As we only had five days in Lisbon we wanted to get as much as possible packed in to the itenerary. We devoted one of our days to Sintra which is a mini-trip you can not miss! We rented a car and before driving West, stopped off at the quiet and beautiful Palácio dos Marqueses da Fronteira. We were pretty much the only people there and peacefully wandered the gardens, which were bursting with exotic leaves and colourful flora. Tiles adorn the garden walls and are mosaiced so beautifully into every facade. This hidden gem is not to be missed!

From there we then went onto Sintra. This small town is set within the clouds, winding up and up, with palaces and castles dotted across the hilltop skyline. The gothic mansion and gardens, Quinta da Regaleira was mind blowing. Built in 1900, it felt surreal to explore these Gaudi-esque gardens with secret passages, and illusive buildings every way you turn.

We peered through the arched gates of the Seteais Palace, which framed our view of the wondrous Pena National Palace. We caught the last bus to the top of the mountain and again, we beat the crowds of tourists and explored this grand palace alone. We walked along the turrets of the towers, nearly being knocked over by the wind - we were so high up and minute.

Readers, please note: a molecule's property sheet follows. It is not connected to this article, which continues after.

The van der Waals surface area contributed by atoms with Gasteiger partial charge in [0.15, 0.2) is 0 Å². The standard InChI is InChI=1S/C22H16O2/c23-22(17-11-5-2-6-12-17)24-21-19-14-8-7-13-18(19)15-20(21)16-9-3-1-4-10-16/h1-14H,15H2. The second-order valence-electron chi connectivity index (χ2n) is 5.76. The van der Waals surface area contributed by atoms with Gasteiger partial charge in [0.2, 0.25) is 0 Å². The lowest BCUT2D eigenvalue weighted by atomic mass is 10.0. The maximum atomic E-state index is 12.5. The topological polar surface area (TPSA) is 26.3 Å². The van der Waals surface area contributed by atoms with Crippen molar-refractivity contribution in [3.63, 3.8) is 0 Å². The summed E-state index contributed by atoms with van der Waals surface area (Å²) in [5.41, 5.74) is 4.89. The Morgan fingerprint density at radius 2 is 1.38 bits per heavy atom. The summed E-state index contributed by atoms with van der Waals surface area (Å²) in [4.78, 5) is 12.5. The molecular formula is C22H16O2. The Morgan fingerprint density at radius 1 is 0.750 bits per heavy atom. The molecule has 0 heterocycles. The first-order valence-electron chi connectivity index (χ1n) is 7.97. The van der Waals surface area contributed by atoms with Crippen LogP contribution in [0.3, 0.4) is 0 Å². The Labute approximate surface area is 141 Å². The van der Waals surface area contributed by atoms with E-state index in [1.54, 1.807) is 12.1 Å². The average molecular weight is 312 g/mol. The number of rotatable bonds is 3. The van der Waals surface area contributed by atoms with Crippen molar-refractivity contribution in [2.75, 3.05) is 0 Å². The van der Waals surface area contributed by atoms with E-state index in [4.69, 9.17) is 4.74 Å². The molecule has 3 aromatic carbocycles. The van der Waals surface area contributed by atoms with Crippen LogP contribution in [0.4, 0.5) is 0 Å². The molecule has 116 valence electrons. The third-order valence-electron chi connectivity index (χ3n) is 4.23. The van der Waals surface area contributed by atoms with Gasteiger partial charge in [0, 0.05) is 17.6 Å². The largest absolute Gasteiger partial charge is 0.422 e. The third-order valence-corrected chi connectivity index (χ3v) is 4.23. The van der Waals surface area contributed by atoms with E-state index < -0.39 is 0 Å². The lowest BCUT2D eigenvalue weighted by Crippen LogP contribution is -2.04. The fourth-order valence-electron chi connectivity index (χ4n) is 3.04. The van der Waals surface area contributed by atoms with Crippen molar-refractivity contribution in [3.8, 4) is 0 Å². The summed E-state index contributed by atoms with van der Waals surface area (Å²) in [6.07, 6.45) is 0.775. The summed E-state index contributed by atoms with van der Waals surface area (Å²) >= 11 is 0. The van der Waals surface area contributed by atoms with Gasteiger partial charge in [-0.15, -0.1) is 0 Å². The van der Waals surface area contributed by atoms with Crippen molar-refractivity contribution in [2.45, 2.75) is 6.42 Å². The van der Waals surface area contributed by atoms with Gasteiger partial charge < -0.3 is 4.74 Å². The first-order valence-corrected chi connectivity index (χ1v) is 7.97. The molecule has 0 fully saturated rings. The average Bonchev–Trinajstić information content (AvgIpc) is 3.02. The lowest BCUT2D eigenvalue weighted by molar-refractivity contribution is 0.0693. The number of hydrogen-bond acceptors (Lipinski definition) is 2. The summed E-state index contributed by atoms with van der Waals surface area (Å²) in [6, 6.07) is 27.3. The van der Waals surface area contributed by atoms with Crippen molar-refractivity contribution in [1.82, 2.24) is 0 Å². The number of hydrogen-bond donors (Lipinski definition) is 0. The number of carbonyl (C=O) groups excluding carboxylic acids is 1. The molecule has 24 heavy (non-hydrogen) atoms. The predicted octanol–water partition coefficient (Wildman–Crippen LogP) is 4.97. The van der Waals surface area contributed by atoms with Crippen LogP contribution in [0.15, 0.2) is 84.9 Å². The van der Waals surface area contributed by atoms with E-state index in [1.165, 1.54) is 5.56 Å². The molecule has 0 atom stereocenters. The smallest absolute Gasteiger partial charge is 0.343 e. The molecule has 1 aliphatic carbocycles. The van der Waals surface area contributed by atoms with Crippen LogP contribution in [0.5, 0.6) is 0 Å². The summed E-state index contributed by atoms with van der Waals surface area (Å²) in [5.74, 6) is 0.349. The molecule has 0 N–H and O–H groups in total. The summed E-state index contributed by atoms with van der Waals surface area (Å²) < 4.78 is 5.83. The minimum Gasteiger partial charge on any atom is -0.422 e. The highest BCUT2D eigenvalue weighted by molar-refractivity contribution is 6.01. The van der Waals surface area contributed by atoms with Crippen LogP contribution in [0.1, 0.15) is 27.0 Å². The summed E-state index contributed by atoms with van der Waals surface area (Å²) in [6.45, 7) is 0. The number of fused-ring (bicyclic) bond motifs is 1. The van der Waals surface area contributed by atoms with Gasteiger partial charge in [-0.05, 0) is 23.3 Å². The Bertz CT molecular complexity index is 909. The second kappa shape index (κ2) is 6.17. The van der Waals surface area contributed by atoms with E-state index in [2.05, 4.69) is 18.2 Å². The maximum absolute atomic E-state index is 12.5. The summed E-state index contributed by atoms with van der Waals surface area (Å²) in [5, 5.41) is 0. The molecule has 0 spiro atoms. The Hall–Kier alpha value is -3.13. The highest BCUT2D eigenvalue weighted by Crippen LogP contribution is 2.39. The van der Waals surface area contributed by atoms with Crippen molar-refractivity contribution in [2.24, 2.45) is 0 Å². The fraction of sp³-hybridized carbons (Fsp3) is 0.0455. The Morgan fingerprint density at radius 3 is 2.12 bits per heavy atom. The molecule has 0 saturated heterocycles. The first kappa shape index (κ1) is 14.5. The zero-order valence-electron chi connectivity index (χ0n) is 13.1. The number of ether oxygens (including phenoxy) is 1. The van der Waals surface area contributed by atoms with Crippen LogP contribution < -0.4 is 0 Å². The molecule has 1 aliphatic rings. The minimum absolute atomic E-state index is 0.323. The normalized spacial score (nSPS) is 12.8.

My favourite museum of the trip has to be the National Tile Museum. We visited on our rainy day and got lost in thousands of reclaimed traditional tiles. It was a great day.

So after five days in Lisbon we got the train down to Lagos and as I've said in my recent Makana Home post, we stayed in a cute & quaint B&B. Everyday we packed the car up (which by the way is the cheapest we've ever experienced in Europe) and drove along the South-West coast in search of secret beaches and alcoves. Our favourite beaches were Praia de Carvahlo, Dona Ana and of course Benagil. At Praia de Carvahlo, the cliffs were scarred with tunnels and steps, which we were only brave enough to walk to the top of. The locals edged around the cliffs like ants, ending up in what I can only imagine were the most beautiful secluded spots. When we went out by boat, you would see the odd couple sitting high above the sea on the littlest of ledges, almost camouflaged into the cliff face. Tiny and remote with only themselves and the sea as company. I just wish I'd been brave enough to have explored and experienced the sea in such a raw and un-human way.

On our second to last day we drove further North along the coast line and arrived (by white road) at a small town set in the hills, Bordeira. Welcomed by two donkeys, it was a delightful pit stop exploring the traditional and of course tiled cottages. Our other favourite town was Budens; nice view and cheap pizza - need I say more?

The one thing I miss about Lagos is our daily trip to Lidl. Yes you can do this anywhere, but you can't have your pick of tinned sardines and within minutes be at the beach, eating them with a plastic fork.

I've not had sardines since our trip to Portugal, it just wouldn't be the same.

For any more info on my Portugal trip feel free to ask away in the comments box below! I have so many pictures, so many stories, and of course I'm happy to talk and advise as best I can.